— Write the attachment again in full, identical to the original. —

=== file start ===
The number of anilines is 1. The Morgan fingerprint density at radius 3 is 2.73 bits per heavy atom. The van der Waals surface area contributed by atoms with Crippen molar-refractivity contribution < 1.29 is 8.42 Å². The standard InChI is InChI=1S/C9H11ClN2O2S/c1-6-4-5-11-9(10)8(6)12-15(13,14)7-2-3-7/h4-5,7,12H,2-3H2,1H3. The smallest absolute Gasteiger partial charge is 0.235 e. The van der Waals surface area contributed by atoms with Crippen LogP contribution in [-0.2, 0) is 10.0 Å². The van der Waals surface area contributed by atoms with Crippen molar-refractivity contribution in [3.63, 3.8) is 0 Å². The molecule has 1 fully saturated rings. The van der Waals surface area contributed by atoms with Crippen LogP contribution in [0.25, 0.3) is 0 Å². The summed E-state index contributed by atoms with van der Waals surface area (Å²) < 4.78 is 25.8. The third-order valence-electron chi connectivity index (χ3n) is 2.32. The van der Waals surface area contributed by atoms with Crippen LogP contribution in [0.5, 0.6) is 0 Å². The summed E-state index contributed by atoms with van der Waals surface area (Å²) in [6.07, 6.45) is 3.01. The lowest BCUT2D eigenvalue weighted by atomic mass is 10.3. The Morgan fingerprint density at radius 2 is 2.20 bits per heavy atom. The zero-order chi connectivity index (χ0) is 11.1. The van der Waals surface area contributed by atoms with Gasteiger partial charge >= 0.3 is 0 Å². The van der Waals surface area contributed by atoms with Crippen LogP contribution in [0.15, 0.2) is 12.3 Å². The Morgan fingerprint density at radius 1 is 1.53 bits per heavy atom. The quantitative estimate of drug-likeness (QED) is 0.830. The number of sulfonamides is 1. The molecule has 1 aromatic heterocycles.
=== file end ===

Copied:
The number of anilines is 1. The Morgan fingerprint density at radius 3 is 2.73 bits per heavy atom. The van der Waals surface area contributed by atoms with Crippen molar-refractivity contribution < 1.29 is 8.42 Å². The standard InChI is InChI=1S/C9H11ClN2O2S/c1-6-4-5-11-9(10)8(6)12-15(13,14)7-2-3-7/h4-5,7,12H,2-3H2,1H3. The smallest absolute Gasteiger partial charge is 0.235 e. The van der Waals surface area contributed by atoms with Crippen LogP contribution in [-0.2, 0) is 10.0 Å². The van der Waals surface area contributed by atoms with Crippen molar-refractivity contribution in [3.63, 3.8) is 0 Å². The molecule has 1 fully saturated rings. The van der Waals surface area contributed by atoms with Crippen LogP contribution in [0.25, 0.3) is 0 Å². The summed E-state index contributed by atoms with van der Waals surface area (Å²) < 4.78 is 25.8. The third-order valence-electron chi connectivity index (χ3n) is 2.32. The van der Waals surface area contributed by atoms with Crippen LogP contribution in [0.5, 0.6) is 0 Å². The summed E-state index contributed by atoms with van der Waals surface area (Å²) in [6.07, 6.45) is 3.01. The lowest BCUT2D eigenvalue weighted by atomic mass is 10.3. The Morgan fingerprint density at radius 2 is 2.20 bits per heavy atom. The zero-order chi connectivity index (χ0) is 11.1. The van der Waals surface area contributed by atoms with Gasteiger partial charge >= 0.3 is 0 Å². The van der Waals surface area contributed by atoms with Crippen LogP contribution in [0.15, 0.2) is 12.3 Å². The Morgan fingerprint density at radius 1 is 1.53 bits per heavy atom. The quantitative estimate of drug-likeness (QED) is 0.830. The number of sulfonamides is 1. The molecule has 1 aromatic heterocycles.